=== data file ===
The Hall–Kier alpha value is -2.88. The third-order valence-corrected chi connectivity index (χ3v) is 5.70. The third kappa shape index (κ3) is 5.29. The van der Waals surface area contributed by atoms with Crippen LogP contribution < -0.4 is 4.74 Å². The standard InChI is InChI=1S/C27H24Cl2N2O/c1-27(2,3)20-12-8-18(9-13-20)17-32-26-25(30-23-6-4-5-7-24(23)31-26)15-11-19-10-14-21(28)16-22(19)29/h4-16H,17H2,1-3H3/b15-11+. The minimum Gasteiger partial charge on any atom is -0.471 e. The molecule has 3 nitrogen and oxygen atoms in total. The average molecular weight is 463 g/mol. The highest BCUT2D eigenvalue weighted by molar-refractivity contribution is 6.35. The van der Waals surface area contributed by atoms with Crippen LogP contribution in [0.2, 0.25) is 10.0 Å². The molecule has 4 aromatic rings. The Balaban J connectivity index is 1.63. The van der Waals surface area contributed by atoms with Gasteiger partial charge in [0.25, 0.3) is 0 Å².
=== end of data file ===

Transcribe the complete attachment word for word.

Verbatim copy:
The Hall–Kier alpha value is -2.88. The third-order valence-corrected chi connectivity index (χ3v) is 5.70. The third kappa shape index (κ3) is 5.29. The van der Waals surface area contributed by atoms with Crippen LogP contribution < -0.4 is 4.74 Å². The standard InChI is InChI=1S/C27H24Cl2N2O/c1-27(2,3)20-12-8-18(9-13-20)17-32-26-25(30-23-6-4-5-7-24(23)31-26)15-11-19-10-14-21(28)16-22(19)29/h4-16H,17H2,1-3H3/b15-11+. The minimum Gasteiger partial charge on any atom is -0.471 e. The molecule has 3 nitrogen and oxygen atoms in total. The average molecular weight is 463 g/mol. The highest BCUT2D eigenvalue weighted by molar-refractivity contribution is 6.35. The van der Waals surface area contributed by atoms with Crippen LogP contribution in [0.2, 0.25) is 10.0 Å². The molecule has 4 aromatic rings. The Balaban J connectivity index is 1.63. The van der Waals surface area contributed by atoms with Gasteiger partial charge in [0.25, 0.3) is 0 Å².